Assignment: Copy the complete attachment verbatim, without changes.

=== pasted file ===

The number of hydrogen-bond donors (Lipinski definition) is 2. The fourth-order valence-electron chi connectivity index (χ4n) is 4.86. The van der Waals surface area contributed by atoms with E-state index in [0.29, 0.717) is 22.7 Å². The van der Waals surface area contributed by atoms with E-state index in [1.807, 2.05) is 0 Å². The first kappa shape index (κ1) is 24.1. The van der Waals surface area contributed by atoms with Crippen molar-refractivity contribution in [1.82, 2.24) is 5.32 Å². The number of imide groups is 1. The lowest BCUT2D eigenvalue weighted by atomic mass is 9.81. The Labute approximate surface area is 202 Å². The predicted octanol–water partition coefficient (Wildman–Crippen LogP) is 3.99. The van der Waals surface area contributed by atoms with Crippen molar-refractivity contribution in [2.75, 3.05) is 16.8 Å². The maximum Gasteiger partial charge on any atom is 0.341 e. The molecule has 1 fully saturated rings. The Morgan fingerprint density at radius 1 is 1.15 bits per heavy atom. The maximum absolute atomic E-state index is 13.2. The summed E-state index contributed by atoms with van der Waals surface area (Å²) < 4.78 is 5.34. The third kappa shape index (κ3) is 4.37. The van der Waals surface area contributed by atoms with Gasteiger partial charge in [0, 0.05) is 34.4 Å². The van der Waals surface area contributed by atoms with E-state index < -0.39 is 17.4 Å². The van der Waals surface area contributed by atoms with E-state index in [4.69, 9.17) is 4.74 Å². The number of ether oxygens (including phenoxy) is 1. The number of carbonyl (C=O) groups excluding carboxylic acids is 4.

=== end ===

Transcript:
The number of hydrogen-bond donors (Lipinski definition) is 2. The fourth-order valence-electron chi connectivity index (χ4n) is 4.86. The van der Waals surface area contributed by atoms with E-state index in [0.29, 0.717) is 22.7 Å². The van der Waals surface area contributed by atoms with E-state index in [1.807, 2.05) is 0 Å². The first kappa shape index (κ1) is 24.1. The van der Waals surface area contributed by atoms with Crippen molar-refractivity contribution in [1.82, 2.24) is 5.32 Å². The number of imide groups is 1. The lowest BCUT2D eigenvalue weighted by atomic mass is 9.81. The Labute approximate surface area is 202 Å². The predicted octanol–water partition coefficient (Wildman–Crippen LogP) is 3.99. The van der Waals surface area contributed by atoms with Crippen molar-refractivity contribution in [2.75, 3.05) is 16.8 Å². The maximum Gasteiger partial charge on any atom is 0.341 e. The molecule has 1 fully saturated rings. The Morgan fingerprint density at radius 1 is 1.15 bits per heavy atom. The maximum absolute atomic E-state index is 13.2. The summed E-state index contributed by atoms with van der Waals surface area (Å²) < 4.78 is 5.34. The third kappa shape index (κ3) is 4.37. The van der Waals surface area contributed by atoms with Gasteiger partial charge in [0, 0.05) is 34.4 Å². The van der Waals surface area contributed by atoms with E-state index < -0.39 is 17.4 Å². The van der Waals surface area contributed by atoms with E-state index in [4.69, 9.17) is 4.74 Å². The number of ether oxygens (including phenoxy) is 1. The number of carbonyl (C=O) groups excluding carboxylic acids is 4.